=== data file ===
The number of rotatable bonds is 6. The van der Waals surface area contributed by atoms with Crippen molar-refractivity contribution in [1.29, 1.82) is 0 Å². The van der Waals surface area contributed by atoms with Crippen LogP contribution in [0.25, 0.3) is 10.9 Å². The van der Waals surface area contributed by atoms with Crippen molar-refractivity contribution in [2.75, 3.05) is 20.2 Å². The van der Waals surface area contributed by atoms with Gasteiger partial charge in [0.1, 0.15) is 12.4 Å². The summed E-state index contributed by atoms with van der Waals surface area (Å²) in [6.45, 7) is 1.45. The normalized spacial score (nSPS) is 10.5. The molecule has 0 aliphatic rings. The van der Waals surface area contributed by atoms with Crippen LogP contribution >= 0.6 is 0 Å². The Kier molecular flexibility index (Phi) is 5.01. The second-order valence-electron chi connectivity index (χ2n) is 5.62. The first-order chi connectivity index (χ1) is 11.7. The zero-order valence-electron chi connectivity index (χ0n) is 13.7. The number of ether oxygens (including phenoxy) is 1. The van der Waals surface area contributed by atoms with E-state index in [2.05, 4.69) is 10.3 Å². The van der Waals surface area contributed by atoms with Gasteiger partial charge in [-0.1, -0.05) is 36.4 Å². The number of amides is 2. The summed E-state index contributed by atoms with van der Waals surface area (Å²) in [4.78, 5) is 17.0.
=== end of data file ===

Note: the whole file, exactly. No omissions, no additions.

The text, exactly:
The number of rotatable bonds is 6. The van der Waals surface area contributed by atoms with Crippen molar-refractivity contribution in [1.29, 1.82) is 0 Å². The van der Waals surface area contributed by atoms with Crippen LogP contribution in [0.25, 0.3) is 10.9 Å². The van der Waals surface area contributed by atoms with Crippen molar-refractivity contribution in [2.75, 3.05) is 20.2 Å². The van der Waals surface area contributed by atoms with Gasteiger partial charge in [0.1, 0.15) is 12.4 Å². The summed E-state index contributed by atoms with van der Waals surface area (Å²) in [6.45, 7) is 1.45. The normalized spacial score (nSPS) is 10.5. The molecule has 0 aliphatic rings. The van der Waals surface area contributed by atoms with Crippen LogP contribution >= 0.6 is 0 Å². The Kier molecular flexibility index (Phi) is 5.01. The second-order valence-electron chi connectivity index (χ2n) is 5.62. The first-order chi connectivity index (χ1) is 11.7. The zero-order valence-electron chi connectivity index (χ0n) is 13.7. The number of ether oxygens (including phenoxy) is 1. The van der Waals surface area contributed by atoms with E-state index in [2.05, 4.69) is 10.3 Å². The van der Waals surface area contributed by atoms with Gasteiger partial charge in [-0.1, -0.05) is 36.4 Å². The number of amides is 2. The summed E-state index contributed by atoms with van der Waals surface area (Å²) in [4.78, 5) is 17.0.